Located in the middle of the world’s largest ocean, Hawai’i must import the fossils fuels it requires to produce centralized traditional electricity. Dense crude oil is more cost-effective to ship than natural gas or coal, so the vast majority of Hawai’i’s electricity has been produced from oil. To understand the expense involved in using oil to generate electricity, it is important to know that less than 1% of electricity generation in the rest of the United States is derived from oil.
Hawai’i’s geography as an archipelago makes it more expensive to build power lines than in other parts of the United States, so the centralized electricity utility company charges more per kilowatt-hour to cover those upfront electric delivery equipment costs. Hawai’ians pay about 34 cents per kilowatt-hour — nearly 3.5 times the U.S. average and more than double the second-highest state electricity price of 16 cents per kilowatt-hour in Alaska.
The allure of solar to Hawai’ians
Because grid electricity is so much more expensive in Hawai’i than elsewhere in the country, the economics for solar panels are fundamentally improved, and the effective price of solar electricity comes up a lot cheaper than in other states. Thus, due to the consequences of its unique location and its sunny weather, Hawai’i obtains a higher percentage of solar electric power than any other U.S. state, getting 3.66% of its electricity from solar. Out of the 50 U.S. states, only Hawai’i, California, Arizona, and Florida achieve more than 1% of electricity from solar power.
The upfront cost for a solar photovoltaic system in Hawai’i is similar to the upfront cost anywhere else, but a solar panel in Hawai’i captures a lot more sunlight over its lifetime than most other parts of the U.S.
A solar system that might take 10 years to pay off in New Jersey might pay off in under 5 years in Hawaii due to the higher Hawai’ian electricity price and greater amount of sunshine. As a result, approximately 12% of Hawai’ian homes now have solar panels installed.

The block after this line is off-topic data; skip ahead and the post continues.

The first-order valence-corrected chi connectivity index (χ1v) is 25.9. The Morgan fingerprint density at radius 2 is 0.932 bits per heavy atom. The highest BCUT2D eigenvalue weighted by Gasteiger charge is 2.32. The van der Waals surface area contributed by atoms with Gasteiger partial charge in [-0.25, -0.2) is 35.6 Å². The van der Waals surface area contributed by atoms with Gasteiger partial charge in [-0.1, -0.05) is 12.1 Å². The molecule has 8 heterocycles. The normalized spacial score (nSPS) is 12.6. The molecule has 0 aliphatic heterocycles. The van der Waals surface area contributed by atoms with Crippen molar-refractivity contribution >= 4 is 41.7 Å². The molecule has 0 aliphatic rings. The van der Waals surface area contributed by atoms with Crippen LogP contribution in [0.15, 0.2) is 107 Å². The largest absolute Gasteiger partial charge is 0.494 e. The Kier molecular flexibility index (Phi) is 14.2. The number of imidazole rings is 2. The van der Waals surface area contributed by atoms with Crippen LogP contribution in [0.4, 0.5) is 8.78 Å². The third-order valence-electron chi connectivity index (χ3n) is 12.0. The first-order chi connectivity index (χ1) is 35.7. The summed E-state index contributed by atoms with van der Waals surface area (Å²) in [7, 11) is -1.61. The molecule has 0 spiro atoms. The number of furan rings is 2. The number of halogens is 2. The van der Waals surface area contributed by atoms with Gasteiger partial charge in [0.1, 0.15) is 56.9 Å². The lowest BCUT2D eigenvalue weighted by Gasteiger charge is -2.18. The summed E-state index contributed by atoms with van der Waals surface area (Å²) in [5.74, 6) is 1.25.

According to the federal Energy Information Administration, this is the highest proportion of solar residential application in the nation. Demand for electricity is softening while home solar is rapidly spreading across the country. There are now about 600,000 installed solar systems in the United States, and the number is expected to reach 3.3 million by 2020, according to the Solar Energy Industries Association. But the relative success in Hawai’i is unprecedented.
Quick facts about Hawai’i and energy
The U.S. Energy Information Office offers the following energy data analysis for Hawai’i, updated in 2016.
- In 2015, Hawai’i generated more solar electricity per capita from distributed facilities than any other state, and solar energy from both utility-scale and distributed resources generated 35% of Hawai’i’s renewable electricity.
- With its mild tropical climate, Hawai’i had the fourth-lowest per capita energy use in the nation in 2014. The transportation sector accounted for half of Hawai’i’s energy demand in 2014, led by commercial and military aviation fuel use.
- In 2014, Hawai’i imported 90% of the energy it consumed, mostly as petroleum, and, in 2015, the state had the highest electricity prices in the nation.
- Hawai’i is one of 7 states with utility-scale geothermal capacity. In 2015, 17% of Hawai’i’s utility-scale renewable net electricity generation came from geothermal energy.
- Hawai’i is the first state to set a legal deadline for producing 100% of its electricity from renewable energy sources. The state plans to achieve that target by 2045.
Struggles with solar in Hawai’i
Electrically isolated from the mainland, with no power lines linking its small grid with the rest of the U.S., Hawai’i has experienced difficulties integrating its overall solar energy system. The utility has nowhere to dump extra solar power, unlike global solar leaders of Germany and California, which exchange power within their borders and with their neighbors to respond to solar variability.